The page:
Noli Me Tangere, “touch me not” or “don’t tread on me,” (Latin) is a series of photographs that examines the intersection of homosexuality and religion. Named after a seminal novel by Philippine hero and martyr: Jose Rizal, the photographs extend a conversation concerning repressions brought by religion, culture, and politics. Rooted in the artist’s Filipino Roman Catholic upbringing, the genesis of the series can be charged to the signing of Indiana’s Religious Freedom Restoration Act in 2015. This political juncture underlines the interchange between church, state, and marginalized groups they oppress. The often chaotic and conflicting intersections between these entities manifest themselves in tableaus presented as altarpieces.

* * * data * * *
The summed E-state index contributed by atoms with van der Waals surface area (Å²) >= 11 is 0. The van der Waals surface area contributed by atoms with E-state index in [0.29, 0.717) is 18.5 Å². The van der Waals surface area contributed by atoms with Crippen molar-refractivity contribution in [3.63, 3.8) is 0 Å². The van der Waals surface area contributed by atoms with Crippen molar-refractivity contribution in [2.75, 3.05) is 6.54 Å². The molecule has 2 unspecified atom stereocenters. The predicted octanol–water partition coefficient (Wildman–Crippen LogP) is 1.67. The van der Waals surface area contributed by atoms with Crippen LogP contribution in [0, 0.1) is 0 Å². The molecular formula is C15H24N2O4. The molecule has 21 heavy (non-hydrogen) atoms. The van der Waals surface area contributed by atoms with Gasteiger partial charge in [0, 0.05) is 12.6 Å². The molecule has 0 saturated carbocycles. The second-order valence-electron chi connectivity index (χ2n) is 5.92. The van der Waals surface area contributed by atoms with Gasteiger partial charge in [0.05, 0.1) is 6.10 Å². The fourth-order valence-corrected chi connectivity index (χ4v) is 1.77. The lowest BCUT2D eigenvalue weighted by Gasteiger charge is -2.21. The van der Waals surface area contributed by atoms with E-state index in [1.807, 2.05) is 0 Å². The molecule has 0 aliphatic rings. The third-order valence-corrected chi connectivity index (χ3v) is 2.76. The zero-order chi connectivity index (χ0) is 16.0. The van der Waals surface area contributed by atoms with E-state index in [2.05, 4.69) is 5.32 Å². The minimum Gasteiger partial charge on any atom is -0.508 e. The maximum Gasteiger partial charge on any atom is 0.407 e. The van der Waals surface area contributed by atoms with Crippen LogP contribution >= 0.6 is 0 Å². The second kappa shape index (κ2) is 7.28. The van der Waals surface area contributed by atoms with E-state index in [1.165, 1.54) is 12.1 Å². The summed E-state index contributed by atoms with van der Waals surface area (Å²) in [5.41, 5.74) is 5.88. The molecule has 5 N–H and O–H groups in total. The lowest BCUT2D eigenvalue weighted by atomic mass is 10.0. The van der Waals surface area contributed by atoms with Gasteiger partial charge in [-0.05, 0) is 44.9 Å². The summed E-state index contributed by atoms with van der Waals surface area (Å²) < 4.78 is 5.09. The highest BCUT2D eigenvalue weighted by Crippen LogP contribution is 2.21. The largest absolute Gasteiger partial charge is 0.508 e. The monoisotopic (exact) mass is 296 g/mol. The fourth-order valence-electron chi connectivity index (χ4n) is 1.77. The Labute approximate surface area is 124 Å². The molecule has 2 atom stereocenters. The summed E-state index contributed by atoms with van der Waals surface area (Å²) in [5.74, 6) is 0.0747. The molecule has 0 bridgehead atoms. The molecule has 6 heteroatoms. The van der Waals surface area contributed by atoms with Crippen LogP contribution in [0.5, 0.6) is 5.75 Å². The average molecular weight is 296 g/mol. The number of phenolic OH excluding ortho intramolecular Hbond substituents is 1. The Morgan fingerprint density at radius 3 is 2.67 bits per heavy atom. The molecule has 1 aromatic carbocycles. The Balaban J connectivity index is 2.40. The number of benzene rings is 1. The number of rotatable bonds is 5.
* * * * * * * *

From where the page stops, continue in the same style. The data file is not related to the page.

A veneration of sorts, the series borrows the visual language of religious art made new with accents of queer visual vocabulary. The work recontextualizes Catholic narratives and imagery by the insertion of queer community members and allies. Via this approach the work is able to address those that are omitted from the main narrative. The employment of iconography, intricacy and grandeur associated with the church creates a beautiful accompaniment for the grandiosity and camp of queer culture. It is through this approach that the work addresses conflict through beauty and commonality.